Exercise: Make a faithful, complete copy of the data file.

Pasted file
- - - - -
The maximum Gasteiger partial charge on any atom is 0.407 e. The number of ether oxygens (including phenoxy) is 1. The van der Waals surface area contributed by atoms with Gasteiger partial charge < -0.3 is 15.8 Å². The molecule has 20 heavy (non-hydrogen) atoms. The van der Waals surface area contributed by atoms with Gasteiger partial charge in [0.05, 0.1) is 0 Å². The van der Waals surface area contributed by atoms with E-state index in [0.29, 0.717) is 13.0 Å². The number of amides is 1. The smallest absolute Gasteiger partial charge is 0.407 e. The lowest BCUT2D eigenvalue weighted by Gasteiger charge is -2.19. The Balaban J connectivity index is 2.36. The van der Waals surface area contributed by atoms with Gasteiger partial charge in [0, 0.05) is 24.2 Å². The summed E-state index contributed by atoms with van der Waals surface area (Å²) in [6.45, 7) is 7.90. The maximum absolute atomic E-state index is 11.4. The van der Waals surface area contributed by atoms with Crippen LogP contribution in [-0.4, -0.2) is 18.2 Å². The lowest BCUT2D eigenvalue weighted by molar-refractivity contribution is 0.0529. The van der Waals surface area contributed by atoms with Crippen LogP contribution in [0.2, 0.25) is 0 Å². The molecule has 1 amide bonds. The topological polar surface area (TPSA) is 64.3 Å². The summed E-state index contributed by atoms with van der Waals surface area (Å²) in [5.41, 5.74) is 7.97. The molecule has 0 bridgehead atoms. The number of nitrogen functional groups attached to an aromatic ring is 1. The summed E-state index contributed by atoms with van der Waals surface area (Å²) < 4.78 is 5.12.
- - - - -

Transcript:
The maximum Gasteiger partial charge on any atom is 0.407 e. The number of ether oxygens (including phenoxy) is 1. The van der Waals surface area contributed by atoms with Gasteiger partial charge < -0.3 is 15.8 Å². The molecule has 20 heavy (non-hydrogen) atoms. The van der Waals surface area contributed by atoms with Gasteiger partial charge in [0.05, 0.1) is 0 Å². The van der Waals surface area contributed by atoms with E-state index in [0.29, 0.717) is 13.0 Å². The number of amides is 1. The smallest absolute Gasteiger partial charge is 0.407 e. The lowest BCUT2D eigenvalue weighted by Gasteiger charge is -2.19. The Balaban J connectivity index is 2.36. The van der Waals surface area contributed by atoms with Gasteiger partial charge in [0, 0.05) is 24.2 Å². The summed E-state index contributed by atoms with van der Waals surface area (Å²) in [6.45, 7) is 7.90. The maximum absolute atomic E-state index is 11.4. The van der Waals surface area contributed by atoms with Crippen LogP contribution in [-0.4, -0.2) is 18.2 Å². The lowest BCUT2D eigenvalue weighted by molar-refractivity contribution is 0.0529. The van der Waals surface area contributed by atoms with Crippen LogP contribution in [0.2, 0.25) is 0 Å². The molecule has 1 amide bonds. The topological polar surface area (TPSA) is 64.3 Å². The summed E-state index contributed by atoms with van der Waals surface area (Å²) in [5.41, 5.74) is 7.97. The molecule has 0 bridgehead atoms. The number of nitrogen functional groups attached to an aromatic ring is 1. The summed E-state index contributed by atoms with van der Waals surface area (Å²) < 4.78 is 5.12.